In this general election, the intergenerational conflict between youth and old age is never far from the surface. The oldies have never had it so good; the young ones are Generation Rent, crippled by debt and zero hope of owning their own homes. This aspect of the housing shortage is the subject of Matt Hartley’s play, Deposit, which was first seen at the same venue — in its downstairs studio space — in March 2015. At that time, the play had added force because it was in the company of two other plays about housing, Mike Bartlett’s Game and Philip Ridley’s Radiant Vermin. So how does Deposit look now, in the same space, two years on?
Very well actually. Hartley has cut some 10 minutes of dialogue, and the resulting 100-minute me-and-my-mates flatshare drama is sleeker and more nimble on its feet. The situation is simple: thirtysomething civil service press officer Ben and teacher Rachel need to save money to get a deposit for a home of their own. In order to do this, they have rented a tiny London flat, which they propose to share for one year with their friends, doctor Sam and marketing officer Melanie. Rachel and Melanie have been best mates since uni so this seems like a great idea: both couples pay little rent so both can save.
But it’s not without stress. With only one bedroom, occupied by Ben and Rachel, the flat really is tiny and Sam and Melanie have to sleep on a sofa-bed in their friends’ living room. There’s no door, so little privacy. All four share the small kitchen and bathroom so the strains soon become apparent. Because both couples are saving up their money, they rarely go out so their flat becomes something of a prison and the usual arguments about who buys the toilet paper or who empties the bin are intensified. Also, while Rachel and Melanie have known each other for ages, Ben and Sam are living together for the first time.
This means that there’s a certain competitive streak in their relationship. Sam, a junior doctor, gets a better salary than Ben, a pen-pusher. If that isn’t bad enough, Sam comes across as ambitious, self-confident and a bit strident in his opinions. As the months go by, he becomes increasing impatient with, and contemptuous of, the gentler and less dynamic Ben. When Sam and Melanie get an unexpected gift of good fortune, boosting their already superior financial situation, Rachel and Ben have to confront the bitter truth that they are getting left behind. Can friendship survive financial disparity?
London comes across as a hard place, a metropolis that is full of exciting fun (but only if you can afford it), a place of poverty (Rachel teaches kids with a range of needs) and impossible housing (without the bank of mum and dad, who can live here?). At the same time, Hartley implicitly asks why are some state workers (teachers) paid less than others (doctors), and why are civil servants paid less than private employees doing similar jobs? Are university graduates entitled to better jobs than the rest of the population, and what chance do they have of owning property in the big city?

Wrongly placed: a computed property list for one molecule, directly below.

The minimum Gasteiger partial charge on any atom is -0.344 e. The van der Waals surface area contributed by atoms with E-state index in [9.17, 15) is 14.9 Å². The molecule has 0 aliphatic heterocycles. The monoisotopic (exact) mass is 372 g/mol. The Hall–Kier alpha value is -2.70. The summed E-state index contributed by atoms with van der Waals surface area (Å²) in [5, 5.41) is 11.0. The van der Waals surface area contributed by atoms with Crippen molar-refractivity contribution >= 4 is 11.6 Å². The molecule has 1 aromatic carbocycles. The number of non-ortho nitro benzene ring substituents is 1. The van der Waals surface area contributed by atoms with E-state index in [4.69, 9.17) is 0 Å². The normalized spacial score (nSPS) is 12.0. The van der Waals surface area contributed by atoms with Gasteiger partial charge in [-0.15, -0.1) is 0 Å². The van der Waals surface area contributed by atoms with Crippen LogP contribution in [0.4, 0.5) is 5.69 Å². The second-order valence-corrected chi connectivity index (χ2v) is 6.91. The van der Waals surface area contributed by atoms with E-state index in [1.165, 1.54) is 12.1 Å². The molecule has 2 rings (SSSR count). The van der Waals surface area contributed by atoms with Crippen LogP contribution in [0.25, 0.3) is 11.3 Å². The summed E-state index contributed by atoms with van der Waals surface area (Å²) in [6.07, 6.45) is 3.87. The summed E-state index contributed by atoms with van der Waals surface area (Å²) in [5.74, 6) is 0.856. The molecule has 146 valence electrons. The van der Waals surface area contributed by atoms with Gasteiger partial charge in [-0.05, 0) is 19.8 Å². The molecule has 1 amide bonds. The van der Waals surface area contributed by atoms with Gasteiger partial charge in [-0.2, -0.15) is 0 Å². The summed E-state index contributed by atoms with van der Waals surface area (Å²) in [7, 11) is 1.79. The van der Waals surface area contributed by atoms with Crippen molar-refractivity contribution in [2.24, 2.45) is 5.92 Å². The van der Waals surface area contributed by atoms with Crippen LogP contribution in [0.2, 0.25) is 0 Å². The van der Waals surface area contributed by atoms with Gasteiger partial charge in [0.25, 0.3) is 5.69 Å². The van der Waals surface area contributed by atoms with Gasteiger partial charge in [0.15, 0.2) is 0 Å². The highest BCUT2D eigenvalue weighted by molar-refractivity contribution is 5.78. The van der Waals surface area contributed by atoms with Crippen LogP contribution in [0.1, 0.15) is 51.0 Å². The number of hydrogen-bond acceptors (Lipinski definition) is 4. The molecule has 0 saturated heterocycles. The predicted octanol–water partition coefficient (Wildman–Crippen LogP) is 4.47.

Although the play begins a bit like a sitcom, Hartley’s writing is cleverer than it at first appears: the dialogues include the satirical use of self-serving clichés (“It’s the way it is”) and of political slogans (“We’re all in this together”). A real momentum builds up as these friendships come under pressure, and the psychological explosions are convincing and well observed. The usual tactics of evasion, belittling and passive-aggression are well employed, and Sam in particular often speaks with a sub-Tory reasonableness that barely conceals his arrogance and ambition.
Director Lisa Spirling takes the play text’s suggestion that the living situation becomes increasingly claustrophobic seriously, and her production has a lot of enjoyable movement that conveys the idea that the two couples are living on top of each other. As the space shrinks psychologically so the stage becomes a place of cramped encounters and furniture that moves ever closer together. Polly Sullivan’s design features a floor made up of pennies, while the surrounding glass shelves hold glasses and jars of small change. The cast includes Ben Addis (Ben) from the original production, and new cast members Natalie Dew (Rachel), Nicola Kavanagh (Melanie) and Karl Davies (Sam). Kavanagh’s Irish accent reminds us that London is a magnet for people from all parts. All the actors are very good, and I especially enjoyed Ben’s 35th birthday party — with the cast dancing to “Lust for Life” and “Thriller” — and the final simultaneous dialogues. The dynamic staging serves the play well, and its portrait of Generation Rent is both angry and entertaining.
Deposit is at the Hampstead Theatre until 10 June.
This review was originally posted at sierz.co.uk. Reposted with permission. To read the original review, click here.
This post was written by the author in their personal capacity.The opinions expressed in this article are the author’s own and do not reflect the view of The Theatre Times, their staff or collaborators.
This post was written by Aleks Sierz.
The views expressed here belong to the author and do not necessarily reflect our views and opinions.